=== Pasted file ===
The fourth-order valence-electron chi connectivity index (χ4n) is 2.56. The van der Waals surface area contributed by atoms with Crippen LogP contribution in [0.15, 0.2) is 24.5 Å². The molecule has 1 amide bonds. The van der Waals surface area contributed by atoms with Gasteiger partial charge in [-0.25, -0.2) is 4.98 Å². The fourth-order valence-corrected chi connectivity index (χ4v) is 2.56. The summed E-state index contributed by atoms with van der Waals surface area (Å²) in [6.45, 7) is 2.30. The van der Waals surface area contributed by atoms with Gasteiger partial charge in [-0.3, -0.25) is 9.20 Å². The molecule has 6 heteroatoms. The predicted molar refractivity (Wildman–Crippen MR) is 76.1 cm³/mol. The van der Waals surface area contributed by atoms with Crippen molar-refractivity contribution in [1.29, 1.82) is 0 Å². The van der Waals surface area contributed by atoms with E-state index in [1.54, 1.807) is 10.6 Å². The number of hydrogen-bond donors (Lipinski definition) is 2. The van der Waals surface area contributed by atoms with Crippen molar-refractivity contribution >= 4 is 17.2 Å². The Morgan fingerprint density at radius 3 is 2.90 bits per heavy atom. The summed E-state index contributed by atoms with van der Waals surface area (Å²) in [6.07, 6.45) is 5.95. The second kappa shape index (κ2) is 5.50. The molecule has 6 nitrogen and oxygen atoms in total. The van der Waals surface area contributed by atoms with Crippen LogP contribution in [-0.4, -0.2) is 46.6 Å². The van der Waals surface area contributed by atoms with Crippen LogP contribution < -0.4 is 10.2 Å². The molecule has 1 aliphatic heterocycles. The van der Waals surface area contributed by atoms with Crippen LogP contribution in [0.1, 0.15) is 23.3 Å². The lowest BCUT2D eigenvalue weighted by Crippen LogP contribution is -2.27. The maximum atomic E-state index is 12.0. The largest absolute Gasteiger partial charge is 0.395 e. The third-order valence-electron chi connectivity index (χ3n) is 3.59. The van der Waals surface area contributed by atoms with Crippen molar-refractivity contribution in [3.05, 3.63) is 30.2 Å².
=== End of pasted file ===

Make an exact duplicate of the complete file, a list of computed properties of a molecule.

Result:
The fourth-order valence-electron chi connectivity index (χ4n) is 2.56. The van der Waals surface area contributed by atoms with Crippen LogP contribution in [0.15, 0.2) is 24.5 Å². The molecule has 1 amide bonds. The van der Waals surface area contributed by atoms with Gasteiger partial charge in [-0.25, -0.2) is 4.98 Å². The fourth-order valence-corrected chi connectivity index (χ4v) is 2.56. The summed E-state index contributed by atoms with van der Waals surface area (Å²) in [6.45, 7) is 2.30. The van der Waals surface area contributed by atoms with Gasteiger partial charge in [-0.3, -0.25) is 9.20 Å². The molecule has 6 heteroatoms. The predicted molar refractivity (Wildman–Crippen MR) is 76.1 cm³/mol. The van der Waals surface area contributed by atoms with Crippen molar-refractivity contribution in [1.29, 1.82) is 0 Å². The van der Waals surface area contributed by atoms with E-state index in [1.54, 1.807) is 10.6 Å². The number of hydrogen-bond donors (Lipinski definition) is 2. The van der Waals surface area contributed by atoms with Crippen molar-refractivity contribution >= 4 is 17.2 Å². The Morgan fingerprint density at radius 3 is 2.90 bits per heavy atom. The summed E-state index contributed by atoms with van der Waals surface area (Å²) in [6.07, 6.45) is 5.95. The second kappa shape index (κ2) is 5.50. The molecule has 6 nitrogen and oxygen atoms in total. The van der Waals surface area contributed by atoms with Crippen LogP contribution in [-0.4, -0.2) is 46.6 Å². The van der Waals surface area contributed by atoms with Crippen LogP contribution < -0.4 is 10.2 Å². The molecule has 1 aliphatic heterocycles. The van der Waals surface area contributed by atoms with Crippen LogP contribution in [0.1, 0.15) is 23.3 Å². The lowest BCUT2D eigenvalue weighted by Crippen LogP contribution is -2.27. The maximum atomic E-state index is 12.0. The largest absolute Gasteiger partial charge is 0.395 e. The third-order valence-electron chi connectivity index (χ3n) is 3.59. The van der Waals surface area contributed by atoms with Crippen molar-refractivity contribution in [3.05, 3.63) is 30.2 Å².